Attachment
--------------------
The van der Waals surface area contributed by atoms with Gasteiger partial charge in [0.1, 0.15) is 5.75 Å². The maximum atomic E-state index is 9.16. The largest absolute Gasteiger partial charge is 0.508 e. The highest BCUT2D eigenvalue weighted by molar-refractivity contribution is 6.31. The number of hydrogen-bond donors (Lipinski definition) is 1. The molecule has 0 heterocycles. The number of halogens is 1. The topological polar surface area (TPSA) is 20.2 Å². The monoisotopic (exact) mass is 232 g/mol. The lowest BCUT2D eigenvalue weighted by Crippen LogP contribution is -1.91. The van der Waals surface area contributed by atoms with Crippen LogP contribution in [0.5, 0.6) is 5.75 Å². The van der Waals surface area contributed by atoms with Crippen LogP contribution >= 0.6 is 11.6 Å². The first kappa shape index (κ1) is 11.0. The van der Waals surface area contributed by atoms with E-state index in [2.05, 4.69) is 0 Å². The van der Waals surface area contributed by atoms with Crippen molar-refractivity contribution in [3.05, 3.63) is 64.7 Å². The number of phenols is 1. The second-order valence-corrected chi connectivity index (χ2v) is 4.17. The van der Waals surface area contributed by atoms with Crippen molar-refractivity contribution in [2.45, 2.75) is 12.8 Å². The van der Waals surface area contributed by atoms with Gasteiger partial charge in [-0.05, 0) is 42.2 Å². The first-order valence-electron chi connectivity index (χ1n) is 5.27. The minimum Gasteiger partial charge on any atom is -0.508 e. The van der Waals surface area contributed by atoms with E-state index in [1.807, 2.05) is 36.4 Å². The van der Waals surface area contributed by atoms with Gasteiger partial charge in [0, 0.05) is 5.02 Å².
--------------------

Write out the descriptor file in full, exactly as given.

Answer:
The van der Waals surface area contributed by atoms with Gasteiger partial charge in [0.1, 0.15) is 5.75 Å². The maximum atomic E-state index is 9.16. The largest absolute Gasteiger partial charge is 0.508 e. The highest BCUT2D eigenvalue weighted by molar-refractivity contribution is 6.31. The number of hydrogen-bond donors (Lipinski definition) is 1. The molecule has 0 heterocycles. The number of halogens is 1. The topological polar surface area (TPSA) is 20.2 Å². The monoisotopic (exact) mass is 232 g/mol. The lowest BCUT2D eigenvalue weighted by Crippen LogP contribution is -1.91. The van der Waals surface area contributed by atoms with Crippen LogP contribution in [0.5, 0.6) is 5.75 Å². The van der Waals surface area contributed by atoms with Crippen LogP contribution >= 0.6 is 11.6 Å². The first kappa shape index (κ1) is 11.0. The van der Waals surface area contributed by atoms with E-state index in [2.05, 4.69) is 0 Å². The van der Waals surface area contributed by atoms with Crippen molar-refractivity contribution in [3.05, 3.63) is 64.7 Å². The number of phenols is 1. The second-order valence-corrected chi connectivity index (χ2v) is 4.17. The van der Waals surface area contributed by atoms with Crippen molar-refractivity contribution in [2.45, 2.75) is 12.8 Å². The van der Waals surface area contributed by atoms with Gasteiger partial charge in [-0.05, 0) is 42.2 Å². The first-order valence-electron chi connectivity index (χ1n) is 5.27. The minimum Gasteiger partial charge on any atom is -0.508 e. The van der Waals surface area contributed by atoms with E-state index in [1.807, 2.05) is 36.4 Å². The van der Waals surface area contributed by atoms with Gasteiger partial charge in [0, 0.05) is 5.02 Å².